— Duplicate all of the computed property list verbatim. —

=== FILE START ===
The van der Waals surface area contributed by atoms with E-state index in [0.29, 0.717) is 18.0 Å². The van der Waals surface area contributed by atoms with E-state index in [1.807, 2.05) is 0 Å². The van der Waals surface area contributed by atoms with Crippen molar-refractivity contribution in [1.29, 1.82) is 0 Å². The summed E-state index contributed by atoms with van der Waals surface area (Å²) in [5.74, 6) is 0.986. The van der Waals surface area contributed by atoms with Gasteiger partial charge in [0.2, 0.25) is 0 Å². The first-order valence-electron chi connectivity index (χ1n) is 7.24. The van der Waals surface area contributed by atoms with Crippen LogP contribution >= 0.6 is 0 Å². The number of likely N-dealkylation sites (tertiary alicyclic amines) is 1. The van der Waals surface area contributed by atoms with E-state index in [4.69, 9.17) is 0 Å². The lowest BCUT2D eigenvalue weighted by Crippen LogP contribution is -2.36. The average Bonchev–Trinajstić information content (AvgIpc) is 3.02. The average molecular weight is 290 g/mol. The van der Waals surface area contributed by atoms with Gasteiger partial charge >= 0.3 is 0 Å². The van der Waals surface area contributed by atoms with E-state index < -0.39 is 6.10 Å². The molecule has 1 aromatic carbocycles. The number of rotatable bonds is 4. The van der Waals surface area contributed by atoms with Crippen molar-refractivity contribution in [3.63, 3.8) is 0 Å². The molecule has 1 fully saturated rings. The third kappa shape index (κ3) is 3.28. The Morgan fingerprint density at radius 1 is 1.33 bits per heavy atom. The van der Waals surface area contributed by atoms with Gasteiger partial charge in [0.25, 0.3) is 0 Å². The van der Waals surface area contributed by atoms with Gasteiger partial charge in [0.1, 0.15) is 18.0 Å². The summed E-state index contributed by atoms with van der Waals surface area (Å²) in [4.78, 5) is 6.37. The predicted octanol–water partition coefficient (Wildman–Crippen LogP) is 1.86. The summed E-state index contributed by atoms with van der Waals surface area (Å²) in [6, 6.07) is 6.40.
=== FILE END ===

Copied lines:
The van der Waals surface area contributed by atoms with E-state index in [0.29, 0.717) is 18.0 Å². The van der Waals surface area contributed by atoms with E-state index in [1.807, 2.05) is 0 Å². The van der Waals surface area contributed by atoms with Crippen molar-refractivity contribution in [1.29, 1.82) is 0 Å². The summed E-state index contributed by atoms with van der Waals surface area (Å²) in [5.74, 6) is 0.986. The van der Waals surface area contributed by atoms with Gasteiger partial charge in [0.2, 0.25) is 0 Å². The first-order valence-electron chi connectivity index (χ1n) is 7.24. The van der Waals surface area contributed by atoms with Crippen LogP contribution >= 0.6 is 0 Å². The number of likely N-dealkylation sites (tertiary alicyclic amines) is 1. The van der Waals surface area contributed by atoms with E-state index in [4.69, 9.17) is 0 Å². The lowest BCUT2D eigenvalue weighted by Crippen LogP contribution is -2.36. The average Bonchev–Trinajstić information content (AvgIpc) is 3.02. The average molecular weight is 290 g/mol. The van der Waals surface area contributed by atoms with Gasteiger partial charge >= 0.3 is 0 Å². The van der Waals surface area contributed by atoms with E-state index < -0.39 is 6.10 Å². The molecule has 1 aromatic carbocycles. The number of rotatable bonds is 4. The van der Waals surface area contributed by atoms with Crippen molar-refractivity contribution in [3.63, 3.8) is 0 Å². The molecule has 1 fully saturated rings. The third kappa shape index (κ3) is 3.28. The Morgan fingerprint density at radius 1 is 1.33 bits per heavy atom. The van der Waals surface area contributed by atoms with Gasteiger partial charge in [0.25, 0.3) is 0 Å². The van der Waals surface area contributed by atoms with Gasteiger partial charge in [0.1, 0.15) is 18.0 Å². The summed E-state index contributed by atoms with van der Waals surface area (Å²) in [4.78, 5) is 6.37. The predicted octanol–water partition coefficient (Wildman–Crippen LogP) is 1.86. The summed E-state index contributed by atoms with van der Waals surface area (Å²) in [6, 6.07) is 6.40.